The Separation of Powers Doctrine
The separation of powers doctrine makes it very clear we can never expect good results if the government consists only in the legislative branch. Just imagine the overwhelming doses of gridlock simply because — the inability of those who are in the legislative branch never, ever seem to make up their minds!
Indeed, the Constitution’s powers are arranged in such a way as to lean most of all against the legislature. Publius took seriously the threat to liberty posed by the “impetuous vortex.”
Republican government is impossible without a legislature. Consider that the virtue of the House, according to Federalist 52 is its “immediate dependence on” and “intimate sympathy with the people,” and as stated earlier, fostered especially through the action and/or consequences of frequent elections. It is important to make note that minimal qualifications for office are basic and simple, this is supposed to assist both the representative as well as the people with common ground to ensure that the various interests of a large and diverse people are well-represented.
With the greatest measure of respect, it appears two very important ideals were either not considered or dismissed when writing the US Constitution. One, of the first part it does appear that if one’s representative is not performing well, one could just vote differently in the next election to ensure the change in public representation. Two, as the second part it is further mentioned that although the Founders knew and even predicted that representatives could get bogged down with other matters; this is also the responsibility of the representative.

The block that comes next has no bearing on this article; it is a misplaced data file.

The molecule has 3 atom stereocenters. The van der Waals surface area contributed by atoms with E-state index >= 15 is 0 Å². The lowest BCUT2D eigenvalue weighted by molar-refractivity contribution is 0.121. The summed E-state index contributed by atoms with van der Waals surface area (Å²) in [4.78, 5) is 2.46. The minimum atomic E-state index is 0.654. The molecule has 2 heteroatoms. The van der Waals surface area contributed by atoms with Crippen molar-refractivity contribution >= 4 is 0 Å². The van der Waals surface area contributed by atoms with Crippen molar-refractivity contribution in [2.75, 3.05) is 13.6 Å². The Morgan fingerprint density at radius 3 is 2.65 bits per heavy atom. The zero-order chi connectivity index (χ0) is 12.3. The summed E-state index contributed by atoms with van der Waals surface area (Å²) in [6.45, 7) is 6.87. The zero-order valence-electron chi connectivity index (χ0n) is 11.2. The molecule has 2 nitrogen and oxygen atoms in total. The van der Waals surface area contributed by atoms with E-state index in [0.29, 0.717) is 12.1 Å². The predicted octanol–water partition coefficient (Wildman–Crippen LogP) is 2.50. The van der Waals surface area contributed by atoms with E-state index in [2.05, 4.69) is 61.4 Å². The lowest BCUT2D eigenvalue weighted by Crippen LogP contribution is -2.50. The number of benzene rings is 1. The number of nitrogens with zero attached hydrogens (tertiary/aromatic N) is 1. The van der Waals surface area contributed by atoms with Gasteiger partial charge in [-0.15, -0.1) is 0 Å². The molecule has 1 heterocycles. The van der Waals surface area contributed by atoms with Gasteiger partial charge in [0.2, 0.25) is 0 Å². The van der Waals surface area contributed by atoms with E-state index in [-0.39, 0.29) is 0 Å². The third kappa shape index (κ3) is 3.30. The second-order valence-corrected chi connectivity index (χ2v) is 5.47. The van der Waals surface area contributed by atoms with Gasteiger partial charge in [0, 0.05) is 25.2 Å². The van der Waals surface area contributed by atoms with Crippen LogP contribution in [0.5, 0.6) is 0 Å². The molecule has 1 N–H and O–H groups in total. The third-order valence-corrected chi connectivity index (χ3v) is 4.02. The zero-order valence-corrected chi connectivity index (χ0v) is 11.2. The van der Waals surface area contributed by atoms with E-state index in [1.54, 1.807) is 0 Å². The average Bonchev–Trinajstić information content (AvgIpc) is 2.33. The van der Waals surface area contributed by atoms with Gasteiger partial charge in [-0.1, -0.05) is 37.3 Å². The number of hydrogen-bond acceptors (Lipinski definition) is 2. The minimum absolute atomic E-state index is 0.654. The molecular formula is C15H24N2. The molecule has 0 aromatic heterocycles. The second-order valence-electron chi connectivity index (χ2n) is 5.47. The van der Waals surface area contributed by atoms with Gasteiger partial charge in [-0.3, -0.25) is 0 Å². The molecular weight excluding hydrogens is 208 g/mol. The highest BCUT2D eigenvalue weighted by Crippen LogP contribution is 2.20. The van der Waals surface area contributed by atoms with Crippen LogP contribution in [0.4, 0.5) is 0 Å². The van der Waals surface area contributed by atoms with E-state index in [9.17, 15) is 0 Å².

It is certainly believed that at the time of the Founding Generation each representative could handle their own constituency without a fuss. It is further noted that the Founders were dealing with thirteen colonies that became states. In addition — it did not happen until Lewis and Clark’s expedition that the Founders were remotely aware of the West coast or basically everything from the Ohio valley westward to the Pacific Ocean.
The Founders did however warn of possible misleading by the representatives moreover, of each individual position within the government. Needless to state that it sure doesn’t seem like much of anything would deter a representative from making their own decisions regardless of what their constituencies wanted. Can you think of a time recently where all elected officials from President to Senator to Representative have made extremely unpopular decisions without canvassing or even doing a public opinion poll with what the will of the people might be?
It should be made certain that Publius did address this very notion. In Federalist 53 he writes, if republican government is to succeed, some members must be distinguished by their talents and service to the people, and through constant re-election become “masters of the public business.”
Finally, two-year terms may be necessary, but good government requires talented and experienced members who can apply their accumulated knowledge to the pressing issues of the day.